HISTORY. Until 1884, when Bolivia was defeated by Chile, she had a strip bordering on the Pacific which contains extensive nitrate beds and at that time the port of Cobija (which no longer exists). She lost this area to Chile; but in Sept. 1953 Chile declared Arica a free port and, although it is no longer a free port for Bolivian imports, Bolivia still has certain privileges.
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Books of Reference
- There is a weekly official gazette.Google Scholar
- Anuario Geográfico y Estadistico de la República de Bolivia Google Scholar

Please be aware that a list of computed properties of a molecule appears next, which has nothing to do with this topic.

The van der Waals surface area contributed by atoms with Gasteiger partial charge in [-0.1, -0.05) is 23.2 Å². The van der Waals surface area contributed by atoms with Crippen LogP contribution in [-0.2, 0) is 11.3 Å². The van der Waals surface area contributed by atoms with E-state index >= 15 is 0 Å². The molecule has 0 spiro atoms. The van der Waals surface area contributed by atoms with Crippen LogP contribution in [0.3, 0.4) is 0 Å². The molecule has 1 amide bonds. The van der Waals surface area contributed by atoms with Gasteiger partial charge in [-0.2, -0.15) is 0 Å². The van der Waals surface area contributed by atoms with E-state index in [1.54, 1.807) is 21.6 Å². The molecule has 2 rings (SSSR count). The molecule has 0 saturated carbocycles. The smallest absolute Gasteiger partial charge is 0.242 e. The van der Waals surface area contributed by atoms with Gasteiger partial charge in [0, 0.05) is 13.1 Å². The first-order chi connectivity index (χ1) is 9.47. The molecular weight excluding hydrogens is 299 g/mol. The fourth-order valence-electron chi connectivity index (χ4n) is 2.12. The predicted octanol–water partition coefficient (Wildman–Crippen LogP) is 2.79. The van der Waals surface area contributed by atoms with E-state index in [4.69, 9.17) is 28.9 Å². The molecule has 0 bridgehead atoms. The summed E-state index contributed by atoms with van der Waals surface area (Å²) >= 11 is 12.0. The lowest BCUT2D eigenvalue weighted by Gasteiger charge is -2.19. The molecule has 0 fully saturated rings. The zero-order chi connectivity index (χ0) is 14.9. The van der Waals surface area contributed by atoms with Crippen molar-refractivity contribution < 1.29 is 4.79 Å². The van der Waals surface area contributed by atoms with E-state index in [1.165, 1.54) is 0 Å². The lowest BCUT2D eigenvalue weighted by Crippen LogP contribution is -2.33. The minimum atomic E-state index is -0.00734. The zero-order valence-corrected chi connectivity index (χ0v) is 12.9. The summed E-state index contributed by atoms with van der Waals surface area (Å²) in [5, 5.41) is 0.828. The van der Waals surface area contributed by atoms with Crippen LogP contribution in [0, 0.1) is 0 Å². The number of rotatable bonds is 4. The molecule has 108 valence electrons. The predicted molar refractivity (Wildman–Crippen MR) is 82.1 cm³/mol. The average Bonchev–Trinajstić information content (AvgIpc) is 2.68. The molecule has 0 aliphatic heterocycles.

- Anuario del Comercia Exterior de Bolivia Google Scholar
- Boletin Mensual de Information Estadistica Google Scholar
- Constitutión Politica del Estado. La Paz, 1961Google Scholar
- Fifer, J. V., Bolivia: Land, Location and Politics Since 1825. CUP, 1972Google Scholar
- Guillermo, L., A History of the Bolivian Labour Movement 1848–1971. CUP, 1977Google Scholar
- Mitchell, C., The Legacy of Populism in Bolivia. New York, 1977Google Scholar
- Osborne, H., Bolivia: À Land Divided. R. Inst. of Int. Affairs, 3rd ed. 1964.Google Scholar
- Osborne, H., Indians of the Andes, London, 1952Google Scholar
- Pardo Valle. N., Poligrafia de Bolivia. La Paz, 1966Google Scholar